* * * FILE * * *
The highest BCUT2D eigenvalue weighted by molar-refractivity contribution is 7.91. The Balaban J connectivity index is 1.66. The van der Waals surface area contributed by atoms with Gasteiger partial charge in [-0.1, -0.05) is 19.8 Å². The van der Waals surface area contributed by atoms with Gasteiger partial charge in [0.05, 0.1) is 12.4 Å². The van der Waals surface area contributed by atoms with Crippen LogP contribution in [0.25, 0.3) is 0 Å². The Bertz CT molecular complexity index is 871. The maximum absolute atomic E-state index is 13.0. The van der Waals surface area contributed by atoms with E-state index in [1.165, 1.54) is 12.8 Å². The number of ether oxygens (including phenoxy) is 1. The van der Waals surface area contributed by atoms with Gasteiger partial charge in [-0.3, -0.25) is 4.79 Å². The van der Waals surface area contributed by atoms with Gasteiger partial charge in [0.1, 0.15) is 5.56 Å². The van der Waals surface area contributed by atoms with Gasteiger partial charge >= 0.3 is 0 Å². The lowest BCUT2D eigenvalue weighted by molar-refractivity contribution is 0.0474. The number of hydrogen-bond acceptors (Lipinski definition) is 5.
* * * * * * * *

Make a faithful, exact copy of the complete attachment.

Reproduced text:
The highest BCUT2D eigenvalue weighted by molar-refractivity contribution is 7.91. The Balaban J connectivity index is 1.66. The van der Waals surface area contributed by atoms with Gasteiger partial charge in [-0.1, -0.05) is 19.8 Å². The van der Waals surface area contributed by atoms with Gasteiger partial charge in [0.05, 0.1) is 12.4 Å². The van der Waals surface area contributed by atoms with Crippen LogP contribution in [0.25, 0.3) is 0 Å². The Bertz CT molecular complexity index is 871. The maximum absolute atomic E-state index is 13.0. The van der Waals surface area contributed by atoms with E-state index in [1.165, 1.54) is 12.8 Å². The number of ether oxygens (including phenoxy) is 1. The van der Waals surface area contributed by atoms with Gasteiger partial charge in [-0.3, -0.25) is 4.79 Å². The van der Waals surface area contributed by atoms with Gasteiger partial charge in [0.1, 0.15) is 5.56 Å². The van der Waals surface area contributed by atoms with Gasteiger partial charge >= 0.3 is 0 Å². The lowest BCUT2D eigenvalue weighted by molar-refractivity contribution is 0.0474. The number of hydrogen-bond acceptors (Lipinski definition) is 5.